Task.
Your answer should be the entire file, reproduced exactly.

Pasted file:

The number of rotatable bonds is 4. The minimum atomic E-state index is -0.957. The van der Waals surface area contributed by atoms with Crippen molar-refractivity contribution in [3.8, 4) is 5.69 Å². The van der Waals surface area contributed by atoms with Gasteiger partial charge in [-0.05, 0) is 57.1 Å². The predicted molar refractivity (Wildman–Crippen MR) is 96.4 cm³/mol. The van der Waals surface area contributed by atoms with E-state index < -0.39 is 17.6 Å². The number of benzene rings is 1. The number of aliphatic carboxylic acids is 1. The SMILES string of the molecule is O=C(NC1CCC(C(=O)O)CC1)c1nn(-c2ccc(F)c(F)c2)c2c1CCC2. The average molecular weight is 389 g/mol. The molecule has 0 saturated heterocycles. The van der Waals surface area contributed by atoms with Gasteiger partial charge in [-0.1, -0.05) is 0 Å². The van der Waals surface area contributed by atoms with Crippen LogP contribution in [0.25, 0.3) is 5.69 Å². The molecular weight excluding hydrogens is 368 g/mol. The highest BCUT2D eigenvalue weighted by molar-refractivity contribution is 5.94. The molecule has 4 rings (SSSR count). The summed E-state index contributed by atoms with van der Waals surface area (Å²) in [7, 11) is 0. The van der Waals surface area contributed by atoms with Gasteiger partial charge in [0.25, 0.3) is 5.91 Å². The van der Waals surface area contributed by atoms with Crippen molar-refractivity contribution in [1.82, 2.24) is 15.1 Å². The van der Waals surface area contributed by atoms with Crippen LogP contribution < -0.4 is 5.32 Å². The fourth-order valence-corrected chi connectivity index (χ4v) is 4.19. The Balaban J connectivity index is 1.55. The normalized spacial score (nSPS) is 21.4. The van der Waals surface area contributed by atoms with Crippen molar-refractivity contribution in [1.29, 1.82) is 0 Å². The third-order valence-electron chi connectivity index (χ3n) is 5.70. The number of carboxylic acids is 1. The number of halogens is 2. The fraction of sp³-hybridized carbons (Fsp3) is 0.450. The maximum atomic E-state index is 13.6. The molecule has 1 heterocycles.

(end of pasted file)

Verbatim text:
The number of rotatable bonds is 4. The minimum atomic E-state index is -0.957. The van der Waals surface area contributed by atoms with Crippen molar-refractivity contribution in [3.8, 4) is 5.69 Å². The van der Waals surface area contributed by atoms with Gasteiger partial charge in [-0.05, 0) is 57.1 Å². The predicted molar refractivity (Wildman–Crippen MR) is 96.4 cm³/mol. The van der Waals surface area contributed by atoms with E-state index < -0.39 is 17.6 Å². The number of benzene rings is 1. The number of aliphatic carboxylic acids is 1. The SMILES string of the molecule is O=C(NC1CCC(C(=O)O)CC1)c1nn(-c2ccc(F)c(F)c2)c2c1CCC2. The average molecular weight is 389 g/mol. The molecule has 0 saturated heterocycles. The van der Waals surface area contributed by atoms with Gasteiger partial charge in [-0.1, -0.05) is 0 Å². The van der Waals surface area contributed by atoms with Crippen LogP contribution in [0.25, 0.3) is 5.69 Å². The molecular weight excluding hydrogens is 368 g/mol. The highest BCUT2D eigenvalue weighted by molar-refractivity contribution is 5.94. The molecule has 4 rings (SSSR count). The summed E-state index contributed by atoms with van der Waals surface area (Å²) in [7, 11) is 0. The van der Waals surface area contributed by atoms with Gasteiger partial charge in [0.25, 0.3) is 5.91 Å². The van der Waals surface area contributed by atoms with Crippen molar-refractivity contribution in [1.82, 2.24) is 15.1 Å². The van der Waals surface area contributed by atoms with Crippen LogP contribution < -0.4 is 5.32 Å². The fourth-order valence-corrected chi connectivity index (χ4v) is 4.19. The Balaban J connectivity index is 1.55. The normalized spacial score (nSPS) is 21.4. The van der Waals surface area contributed by atoms with Crippen molar-refractivity contribution in [1.29, 1.82) is 0 Å². The third-order valence-electron chi connectivity index (χ3n) is 5.70. The number of carboxylic acids is 1. The number of halogens is 2. The fraction of sp³-hybridized carbons (Fsp3) is 0.450. The maximum atomic E-state index is 13.6. The molecule has 1 heterocycles.